Straight-A Students + Anorexia: Where Perfectionism and Eating Disorders Collide

In today's sad-but-true news, it's being reported that elite prep schools in the UK are fostering anorexic behavior among teen girls. It seems that striving for straight As is also instigating a desire for the straight-A skinny body. 

It should come as no surprise that perfectionist women have always wanted "perfect" thin bodies, too, and there's a ton of interesting evidence to back up this scientific link (see here, here and here). But before shouting duh, consider that it's not quite as simple as that.

Last January, a study in the Journal of Eating Disorders dug in to two distinct types of perfectionism: adaptive and maladaptive. Adaptive perfectionism is linked to having personal high standards; it's inwardly focused. Maladaptive perfectionism is driven by a fear of making mistakes and displeasing others; it's more outwardly focused. Both can cause eating disorders, but interestingly, the research revealed that women seeking the thinnest bodies were driven by a maladaptive fear of making mistakes.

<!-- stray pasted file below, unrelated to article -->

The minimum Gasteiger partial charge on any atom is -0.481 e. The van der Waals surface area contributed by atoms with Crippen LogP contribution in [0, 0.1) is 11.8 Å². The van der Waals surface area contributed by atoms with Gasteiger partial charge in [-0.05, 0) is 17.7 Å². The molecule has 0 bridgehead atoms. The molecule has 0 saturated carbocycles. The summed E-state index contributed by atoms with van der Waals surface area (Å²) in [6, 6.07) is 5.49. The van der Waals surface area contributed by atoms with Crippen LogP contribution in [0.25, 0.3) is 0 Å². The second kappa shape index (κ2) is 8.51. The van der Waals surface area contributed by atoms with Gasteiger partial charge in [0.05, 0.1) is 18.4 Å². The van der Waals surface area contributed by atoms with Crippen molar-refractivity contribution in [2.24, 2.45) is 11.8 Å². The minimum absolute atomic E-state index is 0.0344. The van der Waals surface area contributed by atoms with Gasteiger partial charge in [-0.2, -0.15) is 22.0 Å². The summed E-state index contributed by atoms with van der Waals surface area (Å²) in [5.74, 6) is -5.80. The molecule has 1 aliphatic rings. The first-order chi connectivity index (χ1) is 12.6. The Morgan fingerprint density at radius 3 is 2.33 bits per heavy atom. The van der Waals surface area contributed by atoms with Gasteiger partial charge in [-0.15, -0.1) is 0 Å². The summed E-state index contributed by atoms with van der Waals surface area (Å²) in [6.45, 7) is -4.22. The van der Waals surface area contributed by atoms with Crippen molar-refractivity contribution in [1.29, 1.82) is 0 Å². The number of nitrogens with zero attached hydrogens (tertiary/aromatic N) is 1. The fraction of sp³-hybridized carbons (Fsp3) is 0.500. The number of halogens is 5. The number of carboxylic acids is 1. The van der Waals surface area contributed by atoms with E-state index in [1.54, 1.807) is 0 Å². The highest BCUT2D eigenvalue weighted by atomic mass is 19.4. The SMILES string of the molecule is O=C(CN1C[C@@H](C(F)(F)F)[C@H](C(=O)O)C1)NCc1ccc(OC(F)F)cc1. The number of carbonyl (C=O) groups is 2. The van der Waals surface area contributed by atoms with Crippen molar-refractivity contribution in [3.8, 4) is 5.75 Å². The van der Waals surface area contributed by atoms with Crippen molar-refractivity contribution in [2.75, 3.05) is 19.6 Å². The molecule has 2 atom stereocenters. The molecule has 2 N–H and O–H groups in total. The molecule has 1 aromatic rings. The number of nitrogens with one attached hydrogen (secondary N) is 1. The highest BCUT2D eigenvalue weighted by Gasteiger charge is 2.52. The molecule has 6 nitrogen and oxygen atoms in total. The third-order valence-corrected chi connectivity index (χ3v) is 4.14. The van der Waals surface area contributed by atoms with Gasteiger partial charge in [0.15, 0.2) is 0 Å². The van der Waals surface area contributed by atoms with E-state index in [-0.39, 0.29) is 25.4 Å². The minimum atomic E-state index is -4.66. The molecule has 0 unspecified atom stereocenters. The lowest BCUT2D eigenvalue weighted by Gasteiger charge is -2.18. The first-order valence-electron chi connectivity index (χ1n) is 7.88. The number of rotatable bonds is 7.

Why is this scary? Because in prep schools and beyond, the expectations for women are quickly mounting—and as a result, more women are being set up to feel this very fear.

A few years ago, a different study published in the Journal of Occupational and Organizational Psychology revealed that more women than men think they're messing up in life. The cold, hard stats:

At work, 38% of women did not feel they met the high standards they set themselves, compared with 24% of men. When it came to home and family life, 30% of women felt they were failing to meet the standards they wanted to compared with 17% of men.

The study's author speculated that the root of this gender discrepancy could be—you guessed it—dizzying social expectations for the modern woman. (Stay home with your kids! Be a high-powered career woman! Cook! Clean! Break the glass ceiling!)

In other words: The dangerous pressures faced by those prep-school teens will likely continue well after graduation, too.

Image: Wikimedia Commons

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